giovedì 30 novembre 2017


On a few major factors contributing to her demise at 25 

Sur quelques facteurs ‘majeurs’ ayant contribué à sa disparition à 25 ans
Qualche fattore "più importante" che ha contribuito alla sua scomparsa a 25 anni 

In his biography SimenonPierre Assouline singles out three incidents that figured importantly in Marie-Jo’s development. First of all, the two-year-old child had an exceedingly dramatic episode of fainting and/or crying simply because her dad drove off one day without stopping to hug or kiss her. A reporter, spending several days in Lakeville around that time, documented this sort of extreme, continuing behavior in describing how, whenever Simenon secluded himself in his usual way to write, Marie-Jo had similar “bouts of agitation” lasting until he came out of his office. 
Second, 8-year-old Marie-Jo craved a certain “wedding ring and her father brought it for her. She wore this ring all her life, having it enlarged as needed, only to remove it repeatedly just to have Simenon put it back on her finger. Indeed, the 25-year-old single woman’s “last wish” was to be “incinerated with her wedding ring.” 
Third, 11-year-old Marie-Jo had a mysterious ‘major’ traumatic event when she was alone with her mother. Its exact nature is unclear, but some sexual abuse probably occurred. The episode remained a secret until Simenon listened to a revelatory tape Marie-Jo left behind in which she referred to “some sort of incest” with her mother. Curiouslyduring the legal battles between Georges and Denise, a court ordered this passage erased. Of particular note is their son Pierre’s response to a question about a his 2015 book’s specific reference to Denise masturbating in front of Marie-Jo: “But the indecent assault, or I would say the moral rape in the scene you are referring to, delivered the final blow [to Marie-Jo]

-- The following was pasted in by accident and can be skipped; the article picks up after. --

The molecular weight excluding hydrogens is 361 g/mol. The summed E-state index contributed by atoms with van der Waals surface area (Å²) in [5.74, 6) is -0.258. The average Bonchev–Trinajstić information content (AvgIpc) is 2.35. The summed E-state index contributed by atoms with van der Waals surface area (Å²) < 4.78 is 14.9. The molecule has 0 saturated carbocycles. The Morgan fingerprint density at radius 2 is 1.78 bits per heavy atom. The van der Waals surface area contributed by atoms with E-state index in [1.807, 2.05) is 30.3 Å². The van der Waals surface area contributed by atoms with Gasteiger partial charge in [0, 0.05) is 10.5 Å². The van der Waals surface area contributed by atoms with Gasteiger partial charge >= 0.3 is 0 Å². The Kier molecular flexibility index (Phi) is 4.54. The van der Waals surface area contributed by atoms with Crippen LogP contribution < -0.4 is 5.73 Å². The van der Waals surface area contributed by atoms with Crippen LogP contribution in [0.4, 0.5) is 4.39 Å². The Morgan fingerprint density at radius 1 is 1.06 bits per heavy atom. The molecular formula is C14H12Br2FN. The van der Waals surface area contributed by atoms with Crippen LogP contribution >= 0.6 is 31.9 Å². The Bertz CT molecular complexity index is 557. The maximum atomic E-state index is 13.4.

What, then, were Marie-Jo’s psychological problems? Emphasizing the “constancy” of her difficulties, Assouline unrolls a list of psychiatric diagnoses: she became “obsessive” about “cleanliness,” washing her hands up to 50 times a day.” Beyond being “compulsive” about dirtiness, her “anxiety” included worries about being an “unwanted birth” by both parents and being considered an “inferior substitute for a stillborn baby” by her mother. Her “neurosis” was formally deemed “obsessive-compulsive” by her psychiatrists, and she advanced to “severe anorexia nervosa” and on into “grave depression.’’ As she reiterated, “My thoughts don’t belong to me,” the doctors discovered “the driving force for her troubles: depersonalization.”

The insights gained from Marie-Jo’s left behind materialson top of her suicide—had a profound influence on Simenon, the man and the writer. Hence, he wrote his 815-page Intimate Memoirs that Assouline classifies as “his work of reconstruction.” At its endSimenon incorporates Marie-Jo’s Book, 152 pages of her diaries, poems, songs, and letters. 
The newspaperL'Expresswrote that the question in Simenon’s book is "not who is to blame for her death, but who is really innocent of it?" 
The New York Times wrote this blast: “An attempt is being made here to divert us from what hits us over the head on nearly every page of this memoir - that Marie-Jo's incest fantasies, which led her to go so far as virtually to propose marriage to her father, and which were clearly at the root of her emotional difficulties, were encouraged by no one so much as by the supremely seductive man who is telling her story here.” 

David P Simmons 

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